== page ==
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Student Question: Relations with the USSR


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The D-Day landings in June, 1944, created a second front, and took the pressure off the Soviet Union. The Red Army made steady progress into territory held by Germany. Country after country fell to Soviet forces. Winston Churchill became concerned about the spread of Soviet power and visited Moscow in October, 1944. Churchill agreed that Rumania and Bulgaria should be under "Soviet influence" but argued that Yugoslavia and Hungary should be shared equally amongst them.

The most heated discussion concerned the future of Poland. The Polish Government in exile, based in London, had a reputation for being extremely anti-Communist. Although Stalin was willing to negotiate with the Polish prime minister, Stanislaw Mikolajczyk, he insisted that he was unwilling to have a government in Poland that was actively hostile to the Soviet Union.

In February, 1945, Stalin, Winston Churchill and Franklin D. Roosevelt met again. This time the conference was held in Yalta in the Crimea. With Soviet troops in most of Eastern Europe, Stalin was in a strong negotiating position. Roosevelt and Churchill tried hard to restrict postwar influence in this area but the only concession they could obtain was a promise that free elections would be held in these countries.

Once again, Poland was the main debating point. Stalin explained that throughout history Poland had either attacked Russia or had been used as a corridor through which other hostile countries invaded her. Only a strong, pro-Communist government in Poland would be able to guarantee the security of the Soviet Union.

At the time of Yalta, Germany was close to defeat. British and USA troops were advancing from the west and the Red Army from the east. At the conference it was agreed to divide Germany up amongst the Allies. However, all parties to that agreement were aware that the country that actually took control of Germany would be in the strongest position over the future of this territory.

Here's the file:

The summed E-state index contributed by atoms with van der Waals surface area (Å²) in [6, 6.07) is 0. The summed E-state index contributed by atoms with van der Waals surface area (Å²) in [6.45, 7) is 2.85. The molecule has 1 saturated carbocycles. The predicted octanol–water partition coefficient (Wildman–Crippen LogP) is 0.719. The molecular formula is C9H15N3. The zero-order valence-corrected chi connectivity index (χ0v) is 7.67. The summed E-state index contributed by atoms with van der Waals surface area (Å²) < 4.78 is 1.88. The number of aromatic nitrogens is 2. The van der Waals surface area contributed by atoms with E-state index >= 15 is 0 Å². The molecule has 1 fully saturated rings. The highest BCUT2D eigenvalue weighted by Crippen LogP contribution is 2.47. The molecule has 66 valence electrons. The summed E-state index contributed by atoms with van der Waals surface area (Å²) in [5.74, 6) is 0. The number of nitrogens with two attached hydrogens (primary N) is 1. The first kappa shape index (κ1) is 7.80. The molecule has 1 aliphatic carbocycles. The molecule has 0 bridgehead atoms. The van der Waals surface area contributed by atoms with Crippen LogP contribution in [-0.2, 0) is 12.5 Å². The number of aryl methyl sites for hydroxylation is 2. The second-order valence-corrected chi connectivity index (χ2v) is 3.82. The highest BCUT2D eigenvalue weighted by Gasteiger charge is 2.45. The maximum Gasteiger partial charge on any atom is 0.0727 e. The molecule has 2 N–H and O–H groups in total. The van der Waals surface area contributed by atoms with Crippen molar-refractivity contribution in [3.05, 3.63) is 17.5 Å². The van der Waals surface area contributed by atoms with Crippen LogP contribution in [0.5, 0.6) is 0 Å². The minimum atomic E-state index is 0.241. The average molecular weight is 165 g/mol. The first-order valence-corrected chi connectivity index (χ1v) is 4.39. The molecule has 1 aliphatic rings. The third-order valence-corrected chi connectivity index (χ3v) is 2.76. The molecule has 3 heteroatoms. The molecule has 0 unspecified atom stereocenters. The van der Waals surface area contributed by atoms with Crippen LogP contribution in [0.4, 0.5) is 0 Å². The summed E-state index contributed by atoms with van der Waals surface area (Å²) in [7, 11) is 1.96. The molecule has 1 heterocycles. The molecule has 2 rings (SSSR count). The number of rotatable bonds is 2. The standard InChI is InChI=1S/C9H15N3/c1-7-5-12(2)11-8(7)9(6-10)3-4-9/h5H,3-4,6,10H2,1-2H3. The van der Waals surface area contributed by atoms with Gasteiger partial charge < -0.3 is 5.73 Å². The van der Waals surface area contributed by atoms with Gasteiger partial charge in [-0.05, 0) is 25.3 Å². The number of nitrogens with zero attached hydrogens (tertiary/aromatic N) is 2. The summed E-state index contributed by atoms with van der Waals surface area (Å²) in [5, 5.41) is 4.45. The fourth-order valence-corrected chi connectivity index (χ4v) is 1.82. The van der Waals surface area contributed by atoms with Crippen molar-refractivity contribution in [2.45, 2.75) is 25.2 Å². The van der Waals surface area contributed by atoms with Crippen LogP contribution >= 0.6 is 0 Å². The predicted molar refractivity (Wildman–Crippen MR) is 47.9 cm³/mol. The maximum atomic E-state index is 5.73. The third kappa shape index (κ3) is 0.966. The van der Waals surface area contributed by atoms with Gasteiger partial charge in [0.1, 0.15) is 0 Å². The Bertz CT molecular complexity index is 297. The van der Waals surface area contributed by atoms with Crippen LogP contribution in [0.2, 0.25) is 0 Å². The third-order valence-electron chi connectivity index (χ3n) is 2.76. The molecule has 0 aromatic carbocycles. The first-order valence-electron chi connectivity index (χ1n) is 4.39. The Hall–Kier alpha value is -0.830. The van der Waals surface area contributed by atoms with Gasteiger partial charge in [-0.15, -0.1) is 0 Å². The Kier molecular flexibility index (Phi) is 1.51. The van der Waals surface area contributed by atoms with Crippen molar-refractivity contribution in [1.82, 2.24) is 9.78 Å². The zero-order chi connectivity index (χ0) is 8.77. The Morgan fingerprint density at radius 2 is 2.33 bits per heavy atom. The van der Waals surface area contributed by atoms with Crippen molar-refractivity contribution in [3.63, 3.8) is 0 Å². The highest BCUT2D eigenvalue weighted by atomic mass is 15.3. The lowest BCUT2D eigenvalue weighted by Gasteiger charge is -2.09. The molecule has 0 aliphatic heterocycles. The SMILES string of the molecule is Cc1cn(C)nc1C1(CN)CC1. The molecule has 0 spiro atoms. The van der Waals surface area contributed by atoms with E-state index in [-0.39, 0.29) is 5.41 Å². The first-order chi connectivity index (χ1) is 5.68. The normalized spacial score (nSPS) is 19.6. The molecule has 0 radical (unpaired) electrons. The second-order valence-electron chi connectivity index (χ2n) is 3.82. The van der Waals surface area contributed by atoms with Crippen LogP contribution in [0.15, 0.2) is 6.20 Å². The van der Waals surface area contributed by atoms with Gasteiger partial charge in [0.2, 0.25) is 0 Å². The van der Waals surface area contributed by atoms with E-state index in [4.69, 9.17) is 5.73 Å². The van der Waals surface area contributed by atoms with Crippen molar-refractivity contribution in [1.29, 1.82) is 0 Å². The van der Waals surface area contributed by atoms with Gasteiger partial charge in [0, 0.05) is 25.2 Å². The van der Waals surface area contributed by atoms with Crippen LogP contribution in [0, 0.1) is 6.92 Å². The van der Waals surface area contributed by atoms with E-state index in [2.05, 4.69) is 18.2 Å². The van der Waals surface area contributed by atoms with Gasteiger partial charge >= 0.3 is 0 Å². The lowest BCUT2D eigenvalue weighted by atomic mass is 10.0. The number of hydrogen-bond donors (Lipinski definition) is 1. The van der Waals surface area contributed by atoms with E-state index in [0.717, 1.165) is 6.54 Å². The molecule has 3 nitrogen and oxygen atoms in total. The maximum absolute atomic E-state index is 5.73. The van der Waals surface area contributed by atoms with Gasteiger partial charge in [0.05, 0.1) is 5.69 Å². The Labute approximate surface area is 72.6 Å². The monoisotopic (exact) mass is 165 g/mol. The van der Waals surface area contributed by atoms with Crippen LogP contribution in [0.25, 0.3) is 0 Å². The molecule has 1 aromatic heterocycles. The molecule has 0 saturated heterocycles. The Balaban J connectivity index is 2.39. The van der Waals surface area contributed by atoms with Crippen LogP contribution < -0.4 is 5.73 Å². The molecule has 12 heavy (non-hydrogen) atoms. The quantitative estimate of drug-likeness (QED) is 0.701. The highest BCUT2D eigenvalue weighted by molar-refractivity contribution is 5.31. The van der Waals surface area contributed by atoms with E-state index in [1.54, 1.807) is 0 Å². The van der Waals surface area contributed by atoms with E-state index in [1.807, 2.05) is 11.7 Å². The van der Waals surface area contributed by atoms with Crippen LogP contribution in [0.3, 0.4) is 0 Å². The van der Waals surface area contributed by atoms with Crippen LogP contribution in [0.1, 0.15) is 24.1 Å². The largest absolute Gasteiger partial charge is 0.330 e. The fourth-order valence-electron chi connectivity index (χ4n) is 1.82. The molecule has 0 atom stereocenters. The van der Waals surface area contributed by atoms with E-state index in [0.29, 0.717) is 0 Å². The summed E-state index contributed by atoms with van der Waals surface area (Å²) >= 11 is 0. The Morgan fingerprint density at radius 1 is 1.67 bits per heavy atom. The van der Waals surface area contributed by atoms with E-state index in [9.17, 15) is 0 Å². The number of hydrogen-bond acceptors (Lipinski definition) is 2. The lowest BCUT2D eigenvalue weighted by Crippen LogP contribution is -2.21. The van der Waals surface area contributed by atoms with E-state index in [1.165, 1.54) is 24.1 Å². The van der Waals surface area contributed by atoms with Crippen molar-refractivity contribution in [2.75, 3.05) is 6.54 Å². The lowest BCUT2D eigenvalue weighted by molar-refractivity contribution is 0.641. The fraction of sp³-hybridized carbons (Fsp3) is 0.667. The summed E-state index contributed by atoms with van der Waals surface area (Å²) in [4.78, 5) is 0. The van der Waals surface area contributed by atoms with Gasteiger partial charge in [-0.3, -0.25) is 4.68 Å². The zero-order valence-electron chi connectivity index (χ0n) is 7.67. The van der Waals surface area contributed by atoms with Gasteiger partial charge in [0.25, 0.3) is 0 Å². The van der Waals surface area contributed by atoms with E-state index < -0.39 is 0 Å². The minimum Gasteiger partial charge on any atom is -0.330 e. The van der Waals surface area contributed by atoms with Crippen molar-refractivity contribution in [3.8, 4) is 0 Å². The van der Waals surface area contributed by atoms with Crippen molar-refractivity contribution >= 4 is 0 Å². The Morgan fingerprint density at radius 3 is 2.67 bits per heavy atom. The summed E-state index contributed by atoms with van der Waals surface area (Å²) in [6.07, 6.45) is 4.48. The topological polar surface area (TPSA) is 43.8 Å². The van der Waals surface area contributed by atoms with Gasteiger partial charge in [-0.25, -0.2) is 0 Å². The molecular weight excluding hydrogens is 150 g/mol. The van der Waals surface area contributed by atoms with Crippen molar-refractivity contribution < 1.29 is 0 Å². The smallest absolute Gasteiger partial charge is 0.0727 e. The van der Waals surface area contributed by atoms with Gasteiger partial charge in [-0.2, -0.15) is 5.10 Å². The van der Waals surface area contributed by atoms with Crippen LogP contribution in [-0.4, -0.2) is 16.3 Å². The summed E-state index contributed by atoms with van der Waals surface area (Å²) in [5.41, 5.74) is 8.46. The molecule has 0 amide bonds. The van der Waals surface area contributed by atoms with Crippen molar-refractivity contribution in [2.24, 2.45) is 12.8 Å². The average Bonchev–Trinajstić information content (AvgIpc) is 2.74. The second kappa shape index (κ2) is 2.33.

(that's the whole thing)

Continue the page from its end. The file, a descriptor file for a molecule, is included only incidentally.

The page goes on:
The main objective of Winston Churchill and Stalin was the capture of Berlin, the capital of Germany. Franklin D. Roosevelt did not agree and the decision of the USA Military commander, General Dwight Eisenhower, to head south-east to Dresden, ensured that Soviet forces would be the first to reach Berlin.

Stalin's main concern at the Potsdam Conference was to obtain economic help for the Soviet Union. Nearly a quarter of Soviet property had been destroyed during the Second World War. This included 31,000 of her factories. Agriculture had also been badly hit and food was being strictly rationed. Stalin had been told by his advisers that under-nourishment of the workforce was causing low-productivity. He believed that the best way to revive the Soviet economy was to obtain massive reparation payments from Germany.

Unlike at Yalta, the Allies were no longer willing to look sympathetically at Stalin's demands. With Germany defeated and the USA now possessing the Atom Bomb, the Allies no longer needed the co-operation of the Soviet Union. Stalin felt betrayed by this change of attitude. He believed that the death of Franklin D. Roosevelt was an important factor in this.

The ending of lend-lease supplies to the Soviet Union immediately the war ended with Germany in May, 1945 and the insistence that Henry Wallace, the US Secretary of Commerce, resign after he made a speech in support of Soviet economic demands, convinced Stalin that the hostility towards the Soviet Union that had been in existence between the wars, had returned.

Stalin once again became obsessed by the threat of an invasion from the west. Between 1945 and 1948, Stalin made full use of his abilities by arranging the setting up of communist regimes in Rumania, Bulgaria, Hungary, East Germany, Poland and Czechoslovakia. He now had a large buffer zone of "friendly states" on his western border. Western powers interpreted these events as an example of Stalin's desire to impose communism on the whole of Europe. The formation of NATO and the stationing of American troops in Western Europe was a reaction to Stalin's policies and helped ensure the development of the Cold War.

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  • 4 weeks later...